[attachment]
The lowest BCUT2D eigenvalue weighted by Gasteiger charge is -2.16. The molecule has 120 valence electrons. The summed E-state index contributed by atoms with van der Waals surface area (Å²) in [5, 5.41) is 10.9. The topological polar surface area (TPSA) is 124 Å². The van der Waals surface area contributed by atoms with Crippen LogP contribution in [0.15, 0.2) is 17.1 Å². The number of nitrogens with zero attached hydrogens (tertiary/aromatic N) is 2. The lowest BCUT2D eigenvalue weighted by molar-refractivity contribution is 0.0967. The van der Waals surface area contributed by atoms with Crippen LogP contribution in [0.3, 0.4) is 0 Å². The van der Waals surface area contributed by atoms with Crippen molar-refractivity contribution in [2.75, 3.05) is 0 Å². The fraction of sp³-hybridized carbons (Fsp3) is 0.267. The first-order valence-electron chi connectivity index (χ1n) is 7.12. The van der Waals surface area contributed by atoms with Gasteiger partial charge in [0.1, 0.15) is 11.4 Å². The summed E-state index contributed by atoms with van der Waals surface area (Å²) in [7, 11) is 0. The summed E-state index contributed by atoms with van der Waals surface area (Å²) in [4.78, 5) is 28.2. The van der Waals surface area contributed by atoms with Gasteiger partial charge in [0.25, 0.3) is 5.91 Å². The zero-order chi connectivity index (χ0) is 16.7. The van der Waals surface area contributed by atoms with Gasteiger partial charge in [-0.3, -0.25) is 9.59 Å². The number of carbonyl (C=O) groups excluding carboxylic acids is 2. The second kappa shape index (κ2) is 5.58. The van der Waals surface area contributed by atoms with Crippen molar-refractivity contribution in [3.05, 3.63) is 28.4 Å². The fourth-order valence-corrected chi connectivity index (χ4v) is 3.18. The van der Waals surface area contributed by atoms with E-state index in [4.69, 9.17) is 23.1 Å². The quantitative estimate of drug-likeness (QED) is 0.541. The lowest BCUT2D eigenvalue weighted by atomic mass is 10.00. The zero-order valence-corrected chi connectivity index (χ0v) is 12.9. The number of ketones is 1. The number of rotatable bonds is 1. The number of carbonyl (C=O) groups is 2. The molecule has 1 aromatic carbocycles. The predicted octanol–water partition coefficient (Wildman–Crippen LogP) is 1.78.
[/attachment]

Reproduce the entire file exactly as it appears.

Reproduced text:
The lowest BCUT2D eigenvalue weighted by Gasteiger charge is -2.16. The molecule has 120 valence electrons. The summed E-state index contributed by atoms with van der Waals surface area (Å²) in [5, 5.41) is 10.9. The topological polar surface area (TPSA) is 124 Å². The van der Waals surface area contributed by atoms with Crippen LogP contribution in [0.15, 0.2) is 17.1 Å². The number of nitrogens with zero attached hydrogens (tertiary/aromatic N) is 2. The lowest BCUT2D eigenvalue weighted by molar-refractivity contribution is 0.0967. The van der Waals surface area contributed by atoms with Crippen LogP contribution in [0.3, 0.4) is 0 Å². The van der Waals surface area contributed by atoms with Crippen molar-refractivity contribution in [2.75, 3.05) is 0 Å². The fraction of sp³-hybridized carbons (Fsp3) is 0.267. The first-order valence-electron chi connectivity index (χ1n) is 7.12. The van der Waals surface area contributed by atoms with Gasteiger partial charge in [0.1, 0.15) is 11.4 Å². The summed E-state index contributed by atoms with van der Waals surface area (Å²) in [7, 11) is 0. The summed E-state index contributed by atoms with van der Waals surface area (Å²) in [4.78, 5) is 28.2. The van der Waals surface area contributed by atoms with Gasteiger partial charge in [0.25, 0.3) is 5.91 Å². The zero-order chi connectivity index (χ0) is 16.7. The van der Waals surface area contributed by atoms with Gasteiger partial charge in [-0.3, -0.25) is 9.59 Å². The number of carbonyl (C=O) groups excluding carboxylic acids is 2. The second kappa shape index (κ2) is 5.58. The van der Waals surface area contributed by atoms with Crippen molar-refractivity contribution in [3.05, 3.63) is 28.4 Å². The fourth-order valence-corrected chi connectivity index (χ4v) is 3.18. The van der Waals surface area contributed by atoms with E-state index in [4.69, 9.17) is 23.1 Å². The quantitative estimate of drug-likeness (QED) is 0.541. The lowest BCUT2D eigenvalue weighted by atomic mass is 10.00. The zero-order valence-corrected chi connectivity index (χ0v) is 12.9. The number of ketones is 1. The number of rotatable bonds is 1. The number of carbonyl (C=O) groups is 2. The molecule has 1 aromatic carbocycles. The predicted octanol–water partition coefficient (Wildman–Crippen LogP) is 1.78.